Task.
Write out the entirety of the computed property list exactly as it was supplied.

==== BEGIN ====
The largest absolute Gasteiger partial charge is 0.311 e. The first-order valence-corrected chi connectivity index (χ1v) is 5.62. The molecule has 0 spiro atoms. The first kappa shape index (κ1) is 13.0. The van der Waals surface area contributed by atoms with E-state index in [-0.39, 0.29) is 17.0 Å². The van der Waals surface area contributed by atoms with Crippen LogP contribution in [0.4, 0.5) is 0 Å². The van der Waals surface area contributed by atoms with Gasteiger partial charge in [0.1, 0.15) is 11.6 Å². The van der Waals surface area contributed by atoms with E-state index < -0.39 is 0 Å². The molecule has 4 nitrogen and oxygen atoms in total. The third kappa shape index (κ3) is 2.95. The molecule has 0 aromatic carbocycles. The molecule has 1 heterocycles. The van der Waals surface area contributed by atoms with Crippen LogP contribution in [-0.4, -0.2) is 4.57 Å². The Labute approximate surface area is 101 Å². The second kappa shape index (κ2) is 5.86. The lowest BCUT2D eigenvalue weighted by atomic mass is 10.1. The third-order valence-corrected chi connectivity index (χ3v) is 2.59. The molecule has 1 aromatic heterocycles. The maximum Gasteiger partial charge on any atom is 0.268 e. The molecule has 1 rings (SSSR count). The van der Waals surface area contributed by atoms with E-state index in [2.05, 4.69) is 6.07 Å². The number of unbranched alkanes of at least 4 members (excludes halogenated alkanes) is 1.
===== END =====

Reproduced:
The largest absolute Gasteiger partial charge is 0.311 e. The first-order valence-corrected chi connectivity index (χ1v) is 5.62. The molecule has 0 spiro atoms. The first kappa shape index (κ1) is 13.0. The van der Waals surface area contributed by atoms with E-state index in [-0.39, 0.29) is 17.0 Å². The van der Waals surface area contributed by atoms with Crippen LogP contribution in [0.4, 0.5) is 0 Å². The van der Waals surface area contributed by atoms with Gasteiger partial charge in [0.1, 0.15) is 11.6 Å². The van der Waals surface area contributed by atoms with E-state index < -0.39 is 0 Å². The molecule has 4 nitrogen and oxygen atoms in total. The third kappa shape index (κ3) is 2.95. The molecule has 0 aromatic carbocycles. The molecule has 1 heterocycles. The van der Waals surface area contributed by atoms with Crippen LogP contribution in [-0.4, -0.2) is 4.57 Å². The Labute approximate surface area is 101 Å². The second kappa shape index (κ2) is 5.86. The lowest BCUT2D eigenvalue weighted by atomic mass is 10.1. The third-order valence-corrected chi connectivity index (χ3v) is 2.59. The molecule has 1 aromatic heterocycles. The maximum Gasteiger partial charge on any atom is 0.268 e. The molecule has 1 rings (SSSR count). The van der Waals surface area contributed by atoms with E-state index in [2.05, 4.69) is 6.07 Å². The number of unbranched alkanes of at least 4 members (excludes halogenated alkanes) is 1.